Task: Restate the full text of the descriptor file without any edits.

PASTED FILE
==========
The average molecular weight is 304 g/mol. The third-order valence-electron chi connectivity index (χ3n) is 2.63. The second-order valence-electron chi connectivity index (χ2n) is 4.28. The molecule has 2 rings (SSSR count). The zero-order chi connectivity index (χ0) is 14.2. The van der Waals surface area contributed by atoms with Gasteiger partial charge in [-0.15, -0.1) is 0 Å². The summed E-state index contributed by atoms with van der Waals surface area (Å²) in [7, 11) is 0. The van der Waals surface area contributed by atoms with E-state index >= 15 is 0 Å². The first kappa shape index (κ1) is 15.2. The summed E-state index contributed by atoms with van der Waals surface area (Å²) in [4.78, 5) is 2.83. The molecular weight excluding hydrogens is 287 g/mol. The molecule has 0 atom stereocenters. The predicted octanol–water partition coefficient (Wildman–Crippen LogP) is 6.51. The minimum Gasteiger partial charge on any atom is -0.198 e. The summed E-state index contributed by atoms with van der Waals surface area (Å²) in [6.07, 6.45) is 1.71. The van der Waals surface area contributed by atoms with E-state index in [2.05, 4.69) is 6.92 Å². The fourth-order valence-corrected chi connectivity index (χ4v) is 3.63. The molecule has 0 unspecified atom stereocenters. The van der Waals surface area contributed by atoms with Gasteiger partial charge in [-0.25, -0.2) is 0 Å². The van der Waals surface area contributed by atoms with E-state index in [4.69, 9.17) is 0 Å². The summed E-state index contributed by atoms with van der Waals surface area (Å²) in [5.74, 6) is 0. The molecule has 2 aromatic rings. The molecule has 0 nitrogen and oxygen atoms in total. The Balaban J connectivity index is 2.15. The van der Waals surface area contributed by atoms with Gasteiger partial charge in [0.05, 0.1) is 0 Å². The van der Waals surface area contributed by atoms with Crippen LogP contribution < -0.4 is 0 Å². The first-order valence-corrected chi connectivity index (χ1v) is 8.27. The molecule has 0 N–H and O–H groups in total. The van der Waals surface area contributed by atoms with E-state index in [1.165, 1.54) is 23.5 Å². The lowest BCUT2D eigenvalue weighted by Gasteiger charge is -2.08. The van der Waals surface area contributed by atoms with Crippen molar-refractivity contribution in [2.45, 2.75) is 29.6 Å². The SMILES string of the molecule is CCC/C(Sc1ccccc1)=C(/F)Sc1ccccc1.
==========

The average molecular weight is 304 g/mol. The third-order valence-electron chi connectivity index (χ3n) is 2.63. The second-order valence-electron chi connectivity index (χ2n) is 4.28. The molecule has 2 rings (SSSR count). The zero-order chi connectivity index (χ0) is 14.2. The van der Waals surface area contributed by atoms with Gasteiger partial charge in [-0.15, -0.1) is 0 Å². The summed E-state index contributed by atoms with van der Waals surface area (Å²) in [7, 11) is 0. The van der Waals surface area contributed by atoms with E-state index >= 15 is 0 Å². The first kappa shape index (κ1) is 15.2. The summed E-state index contributed by atoms with van der Waals surface area (Å²) in [4.78, 5) is 2.83. The molecular weight excluding hydrogens is 287 g/mol. The molecule has 0 atom stereocenters. The predicted octanol–water partition coefficient (Wildman–Crippen LogP) is 6.51. The minimum Gasteiger partial charge on any atom is -0.198 e. The summed E-state index contributed by atoms with van der Waals surface area (Å²) in [6.07, 6.45) is 1.71. The van der Waals surface area contributed by atoms with E-state index in [2.05, 4.69) is 6.92 Å². The fourth-order valence-corrected chi connectivity index (χ4v) is 3.63. The molecule has 0 unspecified atom stereocenters. The van der Waals surface area contributed by atoms with Gasteiger partial charge in [-0.25, -0.2) is 0 Å². The van der Waals surface area contributed by atoms with E-state index in [4.69, 9.17) is 0 Å². The summed E-state index contributed by atoms with van der Waals surface area (Å²) in [5.74, 6) is 0. The molecule has 2 aromatic rings. The molecule has 0 nitrogen and oxygen atoms in total. The Balaban J connectivity index is 2.15. The van der Waals surface area contributed by atoms with Gasteiger partial charge in [0.05, 0.1) is 0 Å². The van der Waals surface area contributed by atoms with Crippen LogP contribution < -0.4 is 0 Å². The first-order valence-corrected chi connectivity index (χ1v) is 8.27. The molecule has 0 N–H and O–H groups in total. The van der Waals surface area contributed by atoms with E-state index in [1.165, 1.54) is 23.5 Å². The lowest BCUT2D eigenvalue weighted by Gasteiger charge is -2.08. The van der Waals surface area contributed by atoms with Crippen molar-refractivity contribution in [2.45, 2.75) is 29.6 Å². The SMILES string of the molecule is CCC/C(Sc1ccccc1)=C(/F)Sc1ccccc1.